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Cultures of Copyright

Contemporary Intellectual Property


Edited By Dànielle Nicole DeVoss and Martine Courant Rife

The symbols, signs, and traces of copyright and related intellectual property laws that appear on everyday texts, objects, and artifacts have multiplied exponentially over the past 15 years. Digital spaces have revolutionized access to content and transformed the ways in which content is porous and malleable. In this volume, contributors focus on copyright as it relates to culture. The editors argue that what «counts» as property must be understood as shifting terrain deeply influenced by historical, economic, cultural, religious, and digital perspectives.
Key themes addressed include issues of how:
• Culture is framed, defined, and/or identified in conversations about intellectual property;
• The humanities and other related disciplines are implicated in intellectual property issues;
• The humanities will continue to rub up against copyright (e.g., issues of authorship, authorial agency, ownership of texts);
• Different cultures and bodies of literature approach intellectual property, and how competing dynasties and marginalized voices exist beyond the dominant U.S. copyright paradigm.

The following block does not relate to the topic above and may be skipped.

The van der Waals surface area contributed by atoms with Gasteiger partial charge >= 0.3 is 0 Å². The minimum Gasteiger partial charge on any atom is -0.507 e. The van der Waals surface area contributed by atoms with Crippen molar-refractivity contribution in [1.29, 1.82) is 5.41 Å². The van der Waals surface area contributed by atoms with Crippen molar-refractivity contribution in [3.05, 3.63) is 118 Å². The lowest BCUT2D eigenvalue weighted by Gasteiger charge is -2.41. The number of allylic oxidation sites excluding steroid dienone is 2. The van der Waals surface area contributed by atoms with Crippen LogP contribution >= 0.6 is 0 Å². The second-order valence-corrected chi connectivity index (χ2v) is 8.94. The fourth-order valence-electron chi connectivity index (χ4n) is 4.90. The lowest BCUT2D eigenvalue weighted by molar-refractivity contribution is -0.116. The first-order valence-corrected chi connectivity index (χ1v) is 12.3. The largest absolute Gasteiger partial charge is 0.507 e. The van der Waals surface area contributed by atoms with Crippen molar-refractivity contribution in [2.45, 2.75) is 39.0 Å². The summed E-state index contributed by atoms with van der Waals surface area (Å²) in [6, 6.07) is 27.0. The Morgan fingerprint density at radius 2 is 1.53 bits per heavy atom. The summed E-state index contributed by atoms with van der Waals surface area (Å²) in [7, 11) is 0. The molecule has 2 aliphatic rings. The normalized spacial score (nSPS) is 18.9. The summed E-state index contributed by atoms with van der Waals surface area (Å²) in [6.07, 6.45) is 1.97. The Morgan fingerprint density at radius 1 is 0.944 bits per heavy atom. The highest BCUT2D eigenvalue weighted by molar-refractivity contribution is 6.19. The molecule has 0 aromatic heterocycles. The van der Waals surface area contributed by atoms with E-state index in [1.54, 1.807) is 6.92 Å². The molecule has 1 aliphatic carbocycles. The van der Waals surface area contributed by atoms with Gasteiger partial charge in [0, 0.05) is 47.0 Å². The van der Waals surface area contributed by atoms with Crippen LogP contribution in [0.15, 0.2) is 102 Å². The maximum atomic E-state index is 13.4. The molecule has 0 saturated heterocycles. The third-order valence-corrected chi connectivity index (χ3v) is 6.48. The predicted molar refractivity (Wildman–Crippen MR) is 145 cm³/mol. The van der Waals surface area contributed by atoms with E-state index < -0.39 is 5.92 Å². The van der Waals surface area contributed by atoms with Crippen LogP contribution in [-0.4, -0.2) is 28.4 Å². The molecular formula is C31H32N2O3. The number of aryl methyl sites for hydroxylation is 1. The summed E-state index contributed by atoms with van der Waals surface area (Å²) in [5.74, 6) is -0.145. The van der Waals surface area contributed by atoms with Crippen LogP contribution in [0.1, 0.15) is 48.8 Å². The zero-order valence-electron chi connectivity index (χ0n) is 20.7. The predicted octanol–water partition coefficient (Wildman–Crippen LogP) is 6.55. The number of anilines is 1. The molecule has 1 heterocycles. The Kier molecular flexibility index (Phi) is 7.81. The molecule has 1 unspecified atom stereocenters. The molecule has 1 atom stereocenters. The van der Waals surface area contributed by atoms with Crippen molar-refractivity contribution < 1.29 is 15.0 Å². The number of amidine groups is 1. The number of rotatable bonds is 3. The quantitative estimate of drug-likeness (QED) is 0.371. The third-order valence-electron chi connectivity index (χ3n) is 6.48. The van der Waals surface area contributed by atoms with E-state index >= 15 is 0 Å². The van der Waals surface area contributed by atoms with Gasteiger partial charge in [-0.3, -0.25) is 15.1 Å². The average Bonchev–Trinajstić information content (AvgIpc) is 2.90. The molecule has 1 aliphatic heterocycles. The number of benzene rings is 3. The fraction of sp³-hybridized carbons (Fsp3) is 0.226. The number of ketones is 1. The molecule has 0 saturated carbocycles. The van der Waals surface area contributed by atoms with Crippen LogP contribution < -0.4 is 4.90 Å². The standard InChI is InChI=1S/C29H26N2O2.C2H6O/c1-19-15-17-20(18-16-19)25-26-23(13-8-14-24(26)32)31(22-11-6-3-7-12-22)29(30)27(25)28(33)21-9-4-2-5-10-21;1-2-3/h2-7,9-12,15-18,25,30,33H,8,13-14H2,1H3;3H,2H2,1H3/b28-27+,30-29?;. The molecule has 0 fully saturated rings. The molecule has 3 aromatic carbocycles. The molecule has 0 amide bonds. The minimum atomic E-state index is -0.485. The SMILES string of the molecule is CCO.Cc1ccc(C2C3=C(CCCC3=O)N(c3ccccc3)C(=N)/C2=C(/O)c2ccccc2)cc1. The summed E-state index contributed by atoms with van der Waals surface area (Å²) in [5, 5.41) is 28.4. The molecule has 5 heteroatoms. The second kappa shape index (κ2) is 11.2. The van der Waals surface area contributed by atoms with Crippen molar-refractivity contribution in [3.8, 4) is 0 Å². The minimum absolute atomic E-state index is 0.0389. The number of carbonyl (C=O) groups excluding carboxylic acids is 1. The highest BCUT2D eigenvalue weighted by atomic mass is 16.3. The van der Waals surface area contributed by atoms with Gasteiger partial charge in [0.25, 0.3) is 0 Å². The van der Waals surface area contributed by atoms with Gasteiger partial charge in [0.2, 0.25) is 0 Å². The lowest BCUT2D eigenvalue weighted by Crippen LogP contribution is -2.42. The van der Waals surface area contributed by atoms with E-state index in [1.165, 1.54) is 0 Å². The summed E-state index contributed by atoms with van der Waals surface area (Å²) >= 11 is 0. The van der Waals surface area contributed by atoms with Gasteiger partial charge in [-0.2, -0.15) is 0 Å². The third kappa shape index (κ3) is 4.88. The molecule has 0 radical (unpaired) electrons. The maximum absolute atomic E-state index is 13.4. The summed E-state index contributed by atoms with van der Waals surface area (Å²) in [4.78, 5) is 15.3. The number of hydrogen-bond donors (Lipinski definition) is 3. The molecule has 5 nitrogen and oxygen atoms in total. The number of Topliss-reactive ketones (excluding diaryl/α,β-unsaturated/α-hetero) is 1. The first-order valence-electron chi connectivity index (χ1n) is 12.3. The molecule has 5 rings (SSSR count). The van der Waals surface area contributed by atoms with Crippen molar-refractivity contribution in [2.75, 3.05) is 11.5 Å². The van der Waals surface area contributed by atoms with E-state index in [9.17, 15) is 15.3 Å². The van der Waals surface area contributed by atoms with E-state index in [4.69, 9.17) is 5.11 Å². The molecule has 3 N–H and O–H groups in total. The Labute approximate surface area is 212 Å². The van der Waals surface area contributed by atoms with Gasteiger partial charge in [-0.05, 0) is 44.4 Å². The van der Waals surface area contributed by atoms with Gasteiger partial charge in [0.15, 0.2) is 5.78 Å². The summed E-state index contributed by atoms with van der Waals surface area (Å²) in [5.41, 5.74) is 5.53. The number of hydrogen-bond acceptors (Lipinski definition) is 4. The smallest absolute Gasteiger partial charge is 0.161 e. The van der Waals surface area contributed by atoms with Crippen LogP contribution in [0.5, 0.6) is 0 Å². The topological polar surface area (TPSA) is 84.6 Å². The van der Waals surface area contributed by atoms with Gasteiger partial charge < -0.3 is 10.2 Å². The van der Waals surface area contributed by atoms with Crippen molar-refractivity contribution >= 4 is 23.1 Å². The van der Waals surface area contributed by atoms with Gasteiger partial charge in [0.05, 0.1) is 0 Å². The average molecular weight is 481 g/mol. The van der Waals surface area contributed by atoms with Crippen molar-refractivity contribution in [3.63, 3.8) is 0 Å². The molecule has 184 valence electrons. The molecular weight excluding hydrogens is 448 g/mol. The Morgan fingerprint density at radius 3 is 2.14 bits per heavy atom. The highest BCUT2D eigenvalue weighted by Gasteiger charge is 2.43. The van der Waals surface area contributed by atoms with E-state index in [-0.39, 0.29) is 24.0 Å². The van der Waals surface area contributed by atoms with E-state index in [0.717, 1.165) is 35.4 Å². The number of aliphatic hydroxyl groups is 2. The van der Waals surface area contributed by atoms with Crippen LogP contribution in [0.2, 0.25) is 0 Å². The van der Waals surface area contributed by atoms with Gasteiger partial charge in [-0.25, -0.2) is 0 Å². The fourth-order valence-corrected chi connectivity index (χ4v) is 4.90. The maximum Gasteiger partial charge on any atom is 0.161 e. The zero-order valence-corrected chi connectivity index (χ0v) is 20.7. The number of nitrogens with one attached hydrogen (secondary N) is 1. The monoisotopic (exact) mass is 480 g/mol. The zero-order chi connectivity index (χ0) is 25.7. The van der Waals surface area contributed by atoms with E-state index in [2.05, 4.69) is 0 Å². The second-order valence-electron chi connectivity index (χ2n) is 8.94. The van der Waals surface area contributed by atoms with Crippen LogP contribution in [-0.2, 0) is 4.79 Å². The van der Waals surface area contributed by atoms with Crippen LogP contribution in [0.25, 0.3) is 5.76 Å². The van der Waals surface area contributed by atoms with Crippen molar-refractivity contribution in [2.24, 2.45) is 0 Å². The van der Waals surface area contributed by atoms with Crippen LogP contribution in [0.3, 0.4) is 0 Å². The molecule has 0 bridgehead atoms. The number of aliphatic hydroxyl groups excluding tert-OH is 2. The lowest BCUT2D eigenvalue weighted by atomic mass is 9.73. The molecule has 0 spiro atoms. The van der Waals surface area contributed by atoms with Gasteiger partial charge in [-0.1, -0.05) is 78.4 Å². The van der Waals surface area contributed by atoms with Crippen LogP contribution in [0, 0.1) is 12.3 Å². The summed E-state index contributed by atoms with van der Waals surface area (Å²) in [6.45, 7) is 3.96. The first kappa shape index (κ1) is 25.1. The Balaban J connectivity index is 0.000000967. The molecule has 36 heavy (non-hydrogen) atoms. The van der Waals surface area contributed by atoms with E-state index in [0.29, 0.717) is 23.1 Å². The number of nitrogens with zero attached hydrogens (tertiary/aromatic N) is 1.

Offering a transnational and interdisciplinary perspective, Cultures of Copyright offers readers – scholars, researchers, practitioners, theorists, and others – key considerations to contemplate in terms of how we understand copyright’s past and how we chart its futures.


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Part Two: Cultures of Production


• P A R T T W O • Cultures of Production • C H A P T E R S E V E N • Permissions and Precedents: A Cautionary Tale from Art Publishing Steve Westbrook and James Ryan n this chapter, we examine the case of Bridgeman Art Library, Ltd. v. Corel Corp, which maintained that exact copies of public domain works of art are not original enough to be copyrightable under U.S. law, and discuss its influence—or, rather, its striking lack of influence—on the normative practices of art publishing. Although decided in 1999, the case has had little effect on altering the perception that publishers must seek permissions from photogra- phers, museums, or related institutions in order to reproduce “their” copies of public domain artwork. In fact, the plaintiff that lost the case, Bridgeman Art Library, continues to collect permissions fees from publishers seeking to use images from its collection even though the court found that it has no legal ba- sis to do so. Given the discrepancy between court ruling and industry policy, we argue that it is less the law itself and more the institutional and ideological practices within the culture of art publishing—the misunderstandings and mis- applications of the law—that have established the most lasting, influential precedent for the proprietary treatment of images. Using our findings as a kind of cautionary tale, we explore the larger implications of this predicament for scholars across the disciplines and recommend they take the risk of not ask-...

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